Though he was under much pressure from other matters, and concerned for his wife’s health after a fall, Tolkien gave every moment he could spare to the collection, as he told Rayner Unwin on 12 April 1962. He remained unhappy about the poems, indeed he had ‘lost all confidence in these things, and all judgement, and unless Pauline Baynes can be inspired by them, I cannot see them making a “book”. I do not see why she should be inspired, though I fervently hope that she will be. Some of the things may be good in their way, and all of them privately amuse me; but elderly hobbits are easily pleased.’ And yet, he entered fully into the spirit of the work and gave it a needed context and frame:

  The various items – all that I now venture to offer, some with misgiving – do not really ‘collect’. The only possible link is the fiction that they come from the Shire from about the period of the Lord of the Rings. But that fits some uneasily. I have done a good deal of work, trying to make them fit better: if not much to their good, I hope not to their serious detriment. You may note that I have written a new Bombadil poem [Bombadil Goes Boating], which I hope is adequate to go with the older one, though for its understanding it requires some knowledge of the L.R. At any rate it performs the service of further ‘integrating’ Tom with the world of the L.R. into which he was inserted. …

  I have placed the 16 items in an order: roughly Bilboish, Samlike [‘by’ Bilbo Baggins and Sam Gamgee], and Dubious. Some kind of order will be necessary, for the scheme of illustration and decoration. But I am not wedded to this arrangement. I am open to criticisms of it – and of any of the items; and to rejections. Miss Baynes is free to re-arrange things to fit her work, if she wishes.

  Some kind of ‘foreword’ might possibly be required. The enclosed is not intended for that purpose! Though one or two of its points might be made more simply. But I found it easier, and more amusing (for myself) to represent to you in the form of a ridiculous editorial fiction what I have done to the verses, and what their references now are. [A&U archive; Letters, pp. 314-15]

  Here Tolkien refers to sixteen poems, apparently the final selection as published. By 12 February 1962, he had sent twelve to Allen & Unwin: The Adventures of Tom Bombadil, The Dragon’s Visit, Errantry, Firiel (The Last Ship), The Hoard, Knocking at the Door (The Mewlips), The Man in the Moon Came Down Too Soon, Perry-the-Winkle, Princess Mee, The Sea-Bell, Shadow-Bride, and The Trees of Kortirion. The Trees of Kortirion, a revision of a much earlier ‘Silmarillion’ poem, was later published in The Book of Lost Tales, Part One (1983). Christopher Tolkien, the youngest son and literary executor of J.R.R. Tolkien, has sp
eculated that his father also revised another early work, You & Me and the Cottage of Lost Play, in the process of ‘rubbing up’ his old poems.

  Rayner Unwin agreed that The Trees of Kortirion should be omitted, and The Dragon’s Visit was deleted as well: this account of a dragon set upon by a fire brigade may have proved too difficult to bring into the world of Hobbits. (First published in the Oxford Magazine, The Dragon’s Visit was reprinted in The Annotated Hobbit (1988, 2002), and appeared in revised form in the anthologies Winter’s Tales for Children 1 (1965) and The Young Magicians (1969).) To fill out the collection, Tolkien added three poems from The Lord of the Rings, The Man in the Moon Stayed Up Too Late, Oliphaunt, and The Stone Troll; his new ‘Bombadil’ poem, Bombadil Goes Boating; Cat, which he had written for his granddaughter Joanna in 1956; and a ‘bestiary’ poem revised from an earlier work, Fastitocalon. The final arrangement groups like with like as far as possible. The two ‘Bombadil’ poems are followed by two ‘fairy’ poems, two with the Man in the Moon, and two with trolls; then The Mewlips, an odd man out, placed near the centre; and finally, three ‘bestiary’ poems and four with ‘atmosphere’ and emotion.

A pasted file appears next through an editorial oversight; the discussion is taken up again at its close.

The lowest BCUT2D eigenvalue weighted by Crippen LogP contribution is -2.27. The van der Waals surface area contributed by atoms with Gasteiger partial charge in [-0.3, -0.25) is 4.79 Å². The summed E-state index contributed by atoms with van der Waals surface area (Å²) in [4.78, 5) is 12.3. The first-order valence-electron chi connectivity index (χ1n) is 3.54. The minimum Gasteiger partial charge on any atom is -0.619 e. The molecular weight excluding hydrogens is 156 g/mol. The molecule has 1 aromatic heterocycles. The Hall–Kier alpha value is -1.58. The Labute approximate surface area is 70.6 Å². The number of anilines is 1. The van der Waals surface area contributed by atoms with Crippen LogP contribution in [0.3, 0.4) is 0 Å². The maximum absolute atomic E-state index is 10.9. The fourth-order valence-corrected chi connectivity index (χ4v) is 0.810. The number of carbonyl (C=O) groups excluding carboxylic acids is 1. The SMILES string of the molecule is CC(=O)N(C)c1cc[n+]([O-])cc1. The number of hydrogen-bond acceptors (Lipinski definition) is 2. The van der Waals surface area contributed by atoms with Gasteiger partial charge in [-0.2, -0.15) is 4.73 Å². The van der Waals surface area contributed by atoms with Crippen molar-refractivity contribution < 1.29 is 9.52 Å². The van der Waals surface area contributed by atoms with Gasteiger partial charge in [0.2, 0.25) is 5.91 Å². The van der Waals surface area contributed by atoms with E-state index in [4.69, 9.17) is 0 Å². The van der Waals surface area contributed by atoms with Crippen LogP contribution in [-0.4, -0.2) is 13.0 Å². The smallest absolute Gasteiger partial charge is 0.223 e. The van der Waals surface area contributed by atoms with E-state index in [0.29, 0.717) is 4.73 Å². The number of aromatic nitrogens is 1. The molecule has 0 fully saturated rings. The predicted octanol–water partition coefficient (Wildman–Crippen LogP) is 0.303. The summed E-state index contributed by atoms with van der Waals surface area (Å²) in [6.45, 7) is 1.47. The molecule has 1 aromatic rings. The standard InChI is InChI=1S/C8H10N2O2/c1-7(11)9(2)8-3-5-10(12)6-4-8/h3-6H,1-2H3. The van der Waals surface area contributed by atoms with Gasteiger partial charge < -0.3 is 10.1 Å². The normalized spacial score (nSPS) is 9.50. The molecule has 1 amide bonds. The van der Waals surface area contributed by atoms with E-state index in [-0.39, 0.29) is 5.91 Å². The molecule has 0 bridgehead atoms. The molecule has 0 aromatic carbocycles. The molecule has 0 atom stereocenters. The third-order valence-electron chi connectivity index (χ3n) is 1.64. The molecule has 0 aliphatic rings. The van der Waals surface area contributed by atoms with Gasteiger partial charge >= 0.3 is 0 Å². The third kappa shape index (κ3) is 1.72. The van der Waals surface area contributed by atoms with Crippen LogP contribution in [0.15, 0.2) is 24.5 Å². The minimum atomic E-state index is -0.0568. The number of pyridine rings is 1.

Pleased with this selection, and with Tolkien’s ‘editorial fiction’ that the works came from the same ‘source’ as The Hobbit and The Lord of the Rings – the ‘Red Book of Westmarch’ – Rayner Unwin chose to publish the poetry volume for Christmas 1962. Pauline Baynes was now formally engaged to make the illustrations, but could not begin to do so until the middle of June. Her pictures needed careful planning, in concert with Ronald Eames, art editor for Allen & Unwin: some would be in black and white only, while others would have a second (orange) colour added, and for economy, the extra colour would be printed on only one side of each large sheet that made up a gathering. For content, Baynes asked Tolkien for his thoughts, but he gave her a free hand, warning only that his apparently light-hearted verses had a serious undercurrent, and should not be perceived as merely comic.

  By the start of August, Baynes delivered the first of her pictures, including art for the binding and dust-jacket, and by 22 August completed six full-page illustrations. Since Allen & Unwin had allowed for only five, Tolkien was asked to decide which one to exclude. ‘Pauline rather carries one away at first sight’, he wrote to Rayner Unwin; ‘but there is an illustrative as well as a pictorial side to take into account’ (29 August 1962, A&U archive; Chronology, p. 596). Although he admired her large pictures for Cat and The Man in the Moon Came Down Too Soon, he felt that each had faults; neither, however, in his view was as deserving of omission as Baynes’s full-page illustration for The Hoard, which Tolkien criticized for its depiction of the young warrior, and of a dragon lying with its head away from, rather than towards, the entrance to its cave. In the event, all six of the larger illustrations were published, and Baynes revised her art for The Hoard (opposite) when the Bombadil collection was reprinted in Poems and Stories (1980).